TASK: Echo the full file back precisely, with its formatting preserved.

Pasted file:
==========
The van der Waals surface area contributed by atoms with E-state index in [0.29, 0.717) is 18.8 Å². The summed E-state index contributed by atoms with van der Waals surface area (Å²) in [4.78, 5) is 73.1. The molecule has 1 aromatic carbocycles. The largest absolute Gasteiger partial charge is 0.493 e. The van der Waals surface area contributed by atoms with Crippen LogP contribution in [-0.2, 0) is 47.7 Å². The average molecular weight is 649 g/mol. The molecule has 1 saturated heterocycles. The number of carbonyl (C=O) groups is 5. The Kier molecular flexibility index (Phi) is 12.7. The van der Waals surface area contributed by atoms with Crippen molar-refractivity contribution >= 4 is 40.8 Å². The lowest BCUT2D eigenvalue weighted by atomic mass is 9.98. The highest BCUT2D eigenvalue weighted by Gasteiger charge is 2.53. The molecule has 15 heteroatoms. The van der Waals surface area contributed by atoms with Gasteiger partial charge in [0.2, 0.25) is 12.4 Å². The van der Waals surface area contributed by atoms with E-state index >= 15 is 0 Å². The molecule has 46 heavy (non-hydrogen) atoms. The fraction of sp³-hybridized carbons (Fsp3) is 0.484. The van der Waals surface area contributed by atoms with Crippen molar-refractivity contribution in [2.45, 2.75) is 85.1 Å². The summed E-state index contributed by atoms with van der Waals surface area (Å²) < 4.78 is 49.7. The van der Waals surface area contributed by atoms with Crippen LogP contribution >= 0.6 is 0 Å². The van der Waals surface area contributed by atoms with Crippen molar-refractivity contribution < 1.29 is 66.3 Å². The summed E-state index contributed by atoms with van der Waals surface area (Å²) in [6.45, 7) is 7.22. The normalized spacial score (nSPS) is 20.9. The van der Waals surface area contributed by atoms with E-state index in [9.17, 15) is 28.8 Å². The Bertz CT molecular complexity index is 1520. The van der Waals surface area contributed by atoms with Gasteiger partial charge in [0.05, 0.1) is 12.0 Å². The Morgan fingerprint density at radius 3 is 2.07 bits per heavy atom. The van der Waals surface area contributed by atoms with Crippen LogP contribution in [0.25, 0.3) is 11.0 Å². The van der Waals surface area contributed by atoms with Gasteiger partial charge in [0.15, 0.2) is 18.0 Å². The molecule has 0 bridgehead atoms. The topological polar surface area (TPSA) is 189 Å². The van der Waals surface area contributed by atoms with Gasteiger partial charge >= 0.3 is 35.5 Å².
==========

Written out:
The van der Waals surface area contributed by atoms with E-state index in [0.29, 0.717) is 18.8 Å². The summed E-state index contributed by atoms with van der Waals surface area (Å²) in [4.78, 5) is 73.1. The molecule has 1 aromatic carbocycles. The largest absolute Gasteiger partial charge is 0.493 e. The van der Waals surface area contributed by atoms with Crippen LogP contribution in [-0.2, 0) is 47.7 Å². The average molecular weight is 649 g/mol. The molecule has 1 saturated heterocycles. The number of carbonyl (C=O) groups is 5. The Kier molecular flexibility index (Phi) is 12.7. The van der Waals surface area contributed by atoms with Crippen molar-refractivity contribution >= 4 is 40.8 Å². The lowest BCUT2D eigenvalue weighted by atomic mass is 9.98. The highest BCUT2D eigenvalue weighted by Gasteiger charge is 2.53. The molecule has 15 heteroatoms. The van der Waals surface area contributed by atoms with Gasteiger partial charge in [0.2, 0.25) is 12.4 Å². The van der Waals surface area contributed by atoms with E-state index >= 15 is 0 Å². The molecule has 46 heavy (non-hydrogen) atoms. The fraction of sp³-hybridized carbons (Fsp3) is 0.484. The van der Waals surface area contributed by atoms with Crippen molar-refractivity contribution in [2.45, 2.75) is 85.1 Å². The summed E-state index contributed by atoms with van der Waals surface area (Å²) < 4.78 is 49.7. The van der Waals surface area contributed by atoms with Crippen LogP contribution >= 0.6 is 0 Å². The van der Waals surface area contributed by atoms with Crippen molar-refractivity contribution < 1.29 is 66.3 Å². The summed E-state index contributed by atoms with van der Waals surface area (Å²) in [6.45, 7) is 7.22. The normalized spacial score (nSPS) is 20.9. The van der Waals surface area contributed by atoms with E-state index in [9.17, 15) is 28.8 Å². The Bertz CT molecular complexity index is 1520. The van der Waals surface area contributed by atoms with Gasteiger partial charge in [0.05, 0.1) is 12.0 Å². The Morgan fingerprint density at radius 3 is 2.07 bits per heavy atom. The van der Waals surface area contributed by atoms with Crippen LogP contribution in [0.25, 0.3) is 11.0 Å². The van der Waals surface area contributed by atoms with Gasteiger partial charge in [0.15, 0.2) is 18.0 Å². The molecule has 0 bridgehead atoms. The topological polar surface area (TPSA) is 189 Å². The van der Waals surface area contributed by atoms with Gasteiger partial charge >= 0.3 is 35.5 Å².